UPDATE — Palo Alto couple found alive in Marin County, “This is a miracle”

Ian Irwin and his wife Carol Kiparsky rest in hospital beds after they were rescued from the wilderness in western Marin County yesterday. Photo courtesy of the Marin County Sheriff's Office.
The Sonoma County Sheriff’s Office tweeted out this photo of the extraction operation today.

A Palo Alto couple who got lost during a Valentine’s Day hike in the woods of western Marin County was found today (Feb. 22) by rescuers who spent almost a week looking for them and had given up hopes of finding them alive.

Carol Kiparsky, 77, and her husband Ian Irwin, 72, were found in a densely forested area near Tomales Bay, and were airlifted to a hospital for treatment of mild hypothermia, Marin County Sheriff’s Sgt. Brenton Schneider said at a news conference.

“This is a miracle,” he said.

They were unprepared for a long hike or the cold weather, when night temperatures dipped into the 30s, and survived by drinking from a puddle, he said.

At some point, they may have fallen and Kiparsky attempted to find help alone. She tied parts of her scarf to branches in order to get back to her partner, Schneider said.

“They thought this was the end for them.”

“They heard us searching, they heard us talking, and they yelled out for help,” said Quincy Webster, a volunteer with Marin Search and Rescue, at that news conference. He said that, when he reached the couple, they said, “Thank God you found us, we’re so happy.”

Schneider said that after law enforcement officials were told Kiparsky and Irwin were alive, it was “controlled chaos.”

“We wanted to get as many people to them as we could,” Schneider said.

Schneider said the couple had brought no food or water, or cell phones, with them on their Feb. 14 hike near their rental cabin.

They were found in vegetation so thick that rescuers had to crawl to get to them, said Schneider. The couple were in an “implausible” place, he said, and that it was difficult for rescuers to get through that undergrowth.

That dense undergrowth made it extremely difficult to carry the couple out any way other than by helicopter. A Sonoma County Sheriff’s helicopter crew pulled the two seniors from the brush and got them to a nearby hospital.

“(Ian) started singing a song when the helicopter came,” Schneider said.

Kiparsky and Irwin both suffered mild hypothermia because they had been dressed in relatively light clothing and had to endure overnight temperatures that dipped into the 30s, Schneider said.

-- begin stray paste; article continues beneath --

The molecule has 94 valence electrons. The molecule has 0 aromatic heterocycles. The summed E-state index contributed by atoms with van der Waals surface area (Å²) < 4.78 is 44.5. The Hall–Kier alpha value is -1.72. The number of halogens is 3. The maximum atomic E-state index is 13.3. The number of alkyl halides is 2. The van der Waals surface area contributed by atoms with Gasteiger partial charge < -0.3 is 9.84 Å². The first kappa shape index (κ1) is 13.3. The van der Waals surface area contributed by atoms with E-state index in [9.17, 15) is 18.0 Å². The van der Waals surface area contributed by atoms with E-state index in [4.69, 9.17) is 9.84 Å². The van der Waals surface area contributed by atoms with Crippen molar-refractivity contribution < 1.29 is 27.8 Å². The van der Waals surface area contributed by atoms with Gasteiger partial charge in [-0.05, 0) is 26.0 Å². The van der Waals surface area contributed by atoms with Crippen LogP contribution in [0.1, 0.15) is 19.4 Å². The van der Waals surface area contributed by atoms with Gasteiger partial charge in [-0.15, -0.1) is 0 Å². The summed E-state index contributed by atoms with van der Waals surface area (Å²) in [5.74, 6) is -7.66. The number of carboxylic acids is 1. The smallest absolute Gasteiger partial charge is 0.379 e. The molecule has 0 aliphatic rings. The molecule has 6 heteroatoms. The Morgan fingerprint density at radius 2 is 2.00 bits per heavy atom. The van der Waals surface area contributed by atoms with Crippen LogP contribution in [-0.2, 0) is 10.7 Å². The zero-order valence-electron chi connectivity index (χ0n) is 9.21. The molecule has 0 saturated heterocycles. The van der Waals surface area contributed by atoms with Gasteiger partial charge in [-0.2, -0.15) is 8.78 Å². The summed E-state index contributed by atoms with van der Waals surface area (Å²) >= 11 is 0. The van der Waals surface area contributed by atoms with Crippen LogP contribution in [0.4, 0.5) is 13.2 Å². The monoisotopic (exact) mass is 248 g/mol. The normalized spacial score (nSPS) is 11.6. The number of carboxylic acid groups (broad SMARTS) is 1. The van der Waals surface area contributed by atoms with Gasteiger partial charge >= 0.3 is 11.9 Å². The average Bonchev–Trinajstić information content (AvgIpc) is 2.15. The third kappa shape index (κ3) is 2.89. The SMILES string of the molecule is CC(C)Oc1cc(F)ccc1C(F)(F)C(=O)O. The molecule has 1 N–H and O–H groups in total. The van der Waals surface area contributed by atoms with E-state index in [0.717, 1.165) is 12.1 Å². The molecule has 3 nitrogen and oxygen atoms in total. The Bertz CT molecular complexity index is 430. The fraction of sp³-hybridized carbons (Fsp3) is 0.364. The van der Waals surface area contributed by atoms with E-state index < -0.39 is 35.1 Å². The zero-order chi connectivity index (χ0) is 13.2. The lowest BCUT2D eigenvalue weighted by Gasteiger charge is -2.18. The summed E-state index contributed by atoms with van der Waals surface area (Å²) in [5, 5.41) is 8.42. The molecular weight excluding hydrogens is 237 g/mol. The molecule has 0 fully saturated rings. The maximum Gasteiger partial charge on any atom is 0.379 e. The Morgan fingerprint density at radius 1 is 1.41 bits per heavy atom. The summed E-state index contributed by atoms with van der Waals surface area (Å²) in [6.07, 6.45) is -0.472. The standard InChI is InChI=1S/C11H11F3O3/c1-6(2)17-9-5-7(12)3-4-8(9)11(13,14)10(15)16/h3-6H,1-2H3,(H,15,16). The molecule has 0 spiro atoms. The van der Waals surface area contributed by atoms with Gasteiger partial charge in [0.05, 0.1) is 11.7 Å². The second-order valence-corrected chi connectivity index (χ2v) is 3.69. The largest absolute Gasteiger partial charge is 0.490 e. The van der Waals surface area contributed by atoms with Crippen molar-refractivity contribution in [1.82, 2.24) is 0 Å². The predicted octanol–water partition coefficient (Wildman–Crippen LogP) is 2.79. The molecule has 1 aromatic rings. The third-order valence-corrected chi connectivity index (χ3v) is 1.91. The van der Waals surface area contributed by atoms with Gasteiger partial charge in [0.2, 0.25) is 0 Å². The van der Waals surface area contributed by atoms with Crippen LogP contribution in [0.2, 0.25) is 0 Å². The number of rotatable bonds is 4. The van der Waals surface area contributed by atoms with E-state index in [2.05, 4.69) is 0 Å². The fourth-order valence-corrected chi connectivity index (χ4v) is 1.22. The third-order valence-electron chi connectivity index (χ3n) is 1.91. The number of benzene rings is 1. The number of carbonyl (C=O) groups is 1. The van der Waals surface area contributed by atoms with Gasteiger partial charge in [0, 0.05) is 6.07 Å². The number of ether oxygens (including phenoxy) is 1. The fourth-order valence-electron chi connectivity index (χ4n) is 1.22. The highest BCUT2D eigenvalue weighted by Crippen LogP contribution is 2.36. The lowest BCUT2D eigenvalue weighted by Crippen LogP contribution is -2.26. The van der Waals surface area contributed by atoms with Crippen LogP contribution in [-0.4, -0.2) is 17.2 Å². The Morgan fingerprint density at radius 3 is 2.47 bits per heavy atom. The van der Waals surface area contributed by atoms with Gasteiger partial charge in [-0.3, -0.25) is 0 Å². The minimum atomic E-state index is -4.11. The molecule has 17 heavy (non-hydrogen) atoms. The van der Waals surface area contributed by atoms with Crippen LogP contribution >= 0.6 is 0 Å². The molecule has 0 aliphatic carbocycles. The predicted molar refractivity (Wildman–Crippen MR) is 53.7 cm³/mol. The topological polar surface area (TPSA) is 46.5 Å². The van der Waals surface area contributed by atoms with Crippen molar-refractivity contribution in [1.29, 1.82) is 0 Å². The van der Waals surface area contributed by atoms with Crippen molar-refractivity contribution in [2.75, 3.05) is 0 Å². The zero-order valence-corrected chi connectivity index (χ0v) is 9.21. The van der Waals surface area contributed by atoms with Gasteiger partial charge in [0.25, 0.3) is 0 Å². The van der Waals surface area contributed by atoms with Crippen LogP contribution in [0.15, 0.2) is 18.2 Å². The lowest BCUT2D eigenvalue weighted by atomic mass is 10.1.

The Sonoma County Sheriff’s Office helicopter used in the rescue mission today.

Kiparsky and Irwin were last seen Feb. 14 at a vacation cottage near Inverness, a town at the foot of the bay. The couple from Palo Alto never checked out the next day as planned and failed to show up for an appointment on Feb. 16, which sheriff’s officials said was highly out of character for them.

When housekeepers went to the cottage to clean up, they found the couple’s phones and wallets. Their vehicle was parked outside.

Sheriff’s officials and a volunteer team combed the woods and waters around Inverness for several days with the help of drones, dive teams and boats equipped with radar and sonar. On Thursday (Feb. 20), they shifted the operation to a “recovery mission” when they received four independent alerts from cadaver dogs around Shell Beach, about 2 miles from the cottage, and felt they had exhausted all possible leads.

“We believe that our extensive search efforts with every resource that has been available to us would have located Carol and Ian if they were responsive or in an area accessible by foot on land,” the sheriff’s office said in a statement.

The Sheriff Office released photos of Kiparsky and Irwin in their hospital beds. Kiparsky was showing a “thumbs up” sign.

“They are in great spirits and want to thank every single person who has kept them in their thoughts,” the Sheriff’s Office said in a tweet.

Irwin is a leading Parkinson’s disease researcher. He was a chemist on the team that originally identified an agent responsible for the outbreak of Parkinsonism among heroin addicts in 1982.

Kiparsky is a prominent linguist and author of several books on language, including 1975′s “The Gooficon: A Repair Manual for English.”

From staff and wire reports


  1. This is wonderful news. I hope they’ll make a swift recovery. I can imagine that they’re a wreck after spending a week stranded outdoors.

  2. At this point I’m assuming they spent eight days stranded outdoors, and that there was some reason they couldn’t return to the community. I guess there’s more to the story.

  3. So who pays for the rescue? I realize much of the rescue effort was by volunteers, but helicopter time isn’t free nor are the hours sheriff’s deputies spend on this. Should Marin County pay, even though the couple wasn’t from there? How about Palo Alto, which can afford it considering the city’s unusually large surplus?

  4. I am 65 years old, I was diagnosed of Parkinson’s disease at the age of 59. I had severe calf pain, muscle pain, slurred speech, frequent falls, loss of balance, difficulty getting up from sitting position. i was on Carbidopa and Pramipexole for two years, as the disease progressed my symptoms worsened, with my neurologist guidance i started on natural PARKINSON’S DISEASE TREATMENT from Rich Herbal garden w w w. richherbalgardens. c o m The treatment worked very effectively for my Parkinson’s, most of my severe symptoms simply vanished within the first 3 months on the treatment, i feel better now than I have felt in years and i can feel my strength again. My neurologist was very open when looking at alternative medicines and procedures, this alternative Parkinson’s disease treatment is indeed a breakthrough.

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